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Causes of posttraumatic stress disorder include psychological, evolutionary, and genetics. First, the experience of psychological trauma is a major factor for the development of posttraumatic stress disorder.

The experience of a wide range of events produces intense, negative feelings of fear, helplessness, and/or horror.

For example, the following represent traumatic events that might produce PTSD in an individual:

  • Experience/witness of childhood or adult abuse: physical, emotional, sexual
  • Experience/witness of physical assault, which include adult experience with sexual assault, drug addiction, medical complications, and related illnesses
  • Employment in occupations that expose one to war or disaster
  • Receiving a diagnosis of a life-threatening illness

These are just examples of psychological trauma that might produce PTSD in an individual and contribute to an inability to cope with everyday life. These are symptoms that make it easier for clinicians to diagnose PTSD in individuals.

Evolutionary psychologists suggest that there are different types of fears and reactions that may give credence to ancestral environments. For example, mammals generally display a defensive behavior depending upon how close the threat is.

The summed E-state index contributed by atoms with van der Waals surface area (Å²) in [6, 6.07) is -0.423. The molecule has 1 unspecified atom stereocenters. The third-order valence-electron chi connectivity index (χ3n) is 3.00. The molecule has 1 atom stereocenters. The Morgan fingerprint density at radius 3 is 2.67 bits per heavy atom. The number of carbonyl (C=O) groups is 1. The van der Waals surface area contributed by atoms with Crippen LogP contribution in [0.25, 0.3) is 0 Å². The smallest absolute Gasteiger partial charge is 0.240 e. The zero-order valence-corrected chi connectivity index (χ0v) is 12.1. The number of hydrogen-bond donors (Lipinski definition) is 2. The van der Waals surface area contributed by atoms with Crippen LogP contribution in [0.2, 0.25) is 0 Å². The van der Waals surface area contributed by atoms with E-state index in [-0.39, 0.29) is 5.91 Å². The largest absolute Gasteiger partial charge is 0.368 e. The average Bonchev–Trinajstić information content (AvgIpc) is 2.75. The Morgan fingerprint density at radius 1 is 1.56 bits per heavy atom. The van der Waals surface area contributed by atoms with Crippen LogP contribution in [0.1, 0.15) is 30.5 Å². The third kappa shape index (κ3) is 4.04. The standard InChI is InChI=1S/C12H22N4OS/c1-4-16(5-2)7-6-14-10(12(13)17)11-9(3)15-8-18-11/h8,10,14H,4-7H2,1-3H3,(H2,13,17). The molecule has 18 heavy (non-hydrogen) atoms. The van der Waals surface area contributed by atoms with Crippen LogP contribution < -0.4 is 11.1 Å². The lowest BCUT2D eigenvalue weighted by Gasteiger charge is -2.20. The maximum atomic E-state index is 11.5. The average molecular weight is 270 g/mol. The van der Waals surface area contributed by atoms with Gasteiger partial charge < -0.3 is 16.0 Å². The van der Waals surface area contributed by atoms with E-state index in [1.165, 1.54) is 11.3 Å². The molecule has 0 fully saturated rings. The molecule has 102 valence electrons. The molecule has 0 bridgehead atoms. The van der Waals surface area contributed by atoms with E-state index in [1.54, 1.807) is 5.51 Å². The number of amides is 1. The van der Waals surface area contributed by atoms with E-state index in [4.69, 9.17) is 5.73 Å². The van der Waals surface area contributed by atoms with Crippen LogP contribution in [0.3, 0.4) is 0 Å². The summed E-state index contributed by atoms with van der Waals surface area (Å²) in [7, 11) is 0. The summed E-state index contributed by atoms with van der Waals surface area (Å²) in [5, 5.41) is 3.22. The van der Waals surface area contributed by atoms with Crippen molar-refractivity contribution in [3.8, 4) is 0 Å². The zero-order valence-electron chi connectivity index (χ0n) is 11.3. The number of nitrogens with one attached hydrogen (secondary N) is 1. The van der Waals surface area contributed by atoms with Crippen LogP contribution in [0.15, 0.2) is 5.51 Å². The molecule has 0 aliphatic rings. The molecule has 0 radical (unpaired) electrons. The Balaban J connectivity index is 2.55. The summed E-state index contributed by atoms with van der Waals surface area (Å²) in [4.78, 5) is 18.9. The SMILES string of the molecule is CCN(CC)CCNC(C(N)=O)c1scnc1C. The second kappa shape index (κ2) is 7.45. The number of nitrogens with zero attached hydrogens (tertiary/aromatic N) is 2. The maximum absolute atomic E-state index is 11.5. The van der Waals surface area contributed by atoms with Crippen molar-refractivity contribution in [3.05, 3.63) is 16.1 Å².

In addition, a heightened memory of past threat may increase avoidance of situations as well as serve as a prerequisite for developing better defensive behaviors. However, PTSD is much more common among warfare survivors.

Lastly, genetics plays an integral role in understanding PTSD. There is evidence to suggest that PTSD is indeed hereditary. In addition, panic disorder, generalized anxiety disorder, and PTSD share some of the same genetic variances. Alcohol and related substance abuse dependencies share greater genetic similarities.